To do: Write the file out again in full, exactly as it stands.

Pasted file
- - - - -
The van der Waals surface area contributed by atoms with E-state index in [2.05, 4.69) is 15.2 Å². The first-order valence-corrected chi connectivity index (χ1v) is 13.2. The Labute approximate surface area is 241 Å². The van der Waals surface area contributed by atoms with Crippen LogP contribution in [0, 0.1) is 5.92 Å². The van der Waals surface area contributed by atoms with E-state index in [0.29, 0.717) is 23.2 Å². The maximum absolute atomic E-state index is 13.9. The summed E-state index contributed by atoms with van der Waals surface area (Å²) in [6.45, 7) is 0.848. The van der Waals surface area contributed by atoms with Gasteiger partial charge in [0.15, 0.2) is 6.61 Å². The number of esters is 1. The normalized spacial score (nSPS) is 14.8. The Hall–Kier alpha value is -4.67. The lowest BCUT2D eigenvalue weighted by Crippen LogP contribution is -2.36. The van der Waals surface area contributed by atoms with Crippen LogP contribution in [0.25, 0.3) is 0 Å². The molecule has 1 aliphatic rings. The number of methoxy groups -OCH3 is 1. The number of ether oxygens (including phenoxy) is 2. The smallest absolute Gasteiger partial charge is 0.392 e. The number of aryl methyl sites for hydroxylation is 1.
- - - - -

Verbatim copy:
The van der Waals surface area contributed by atoms with E-state index in [2.05, 4.69) is 15.2 Å². The first-order valence-corrected chi connectivity index (χ1v) is 13.2. The Labute approximate surface area is 241 Å². The van der Waals surface area contributed by atoms with Crippen LogP contribution in [0, 0.1) is 5.92 Å². The van der Waals surface area contributed by atoms with E-state index in [0.29, 0.717) is 23.2 Å². The maximum absolute atomic E-state index is 13.9. The summed E-state index contributed by atoms with van der Waals surface area (Å²) in [6.45, 7) is 0.848. The van der Waals surface area contributed by atoms with Gasteiger partial charge in [0.15, 0.2) is 6.61 Å². The number of esters is 1. The normalized spacial score (nSPS) is 14.8. The Hall–Kier alpha value is -4.67. The lowest BCUT2D eigenvalue weighted by Crippen LogP contribution is -2.36. The van der Waals surface area contributed by atoms with Crippen LogP contribution in [0.25, 0.3) is 0 Å². The molecule has 1 aliphatic rings. The number of methoxy groups -OCH3 is 1. The number of ether oxygens (including phenoxy) is 2. The smallest absolute Gasteiger partial charge is 0.392 e. The number of aryl methyl sites for hydroxylation is 1.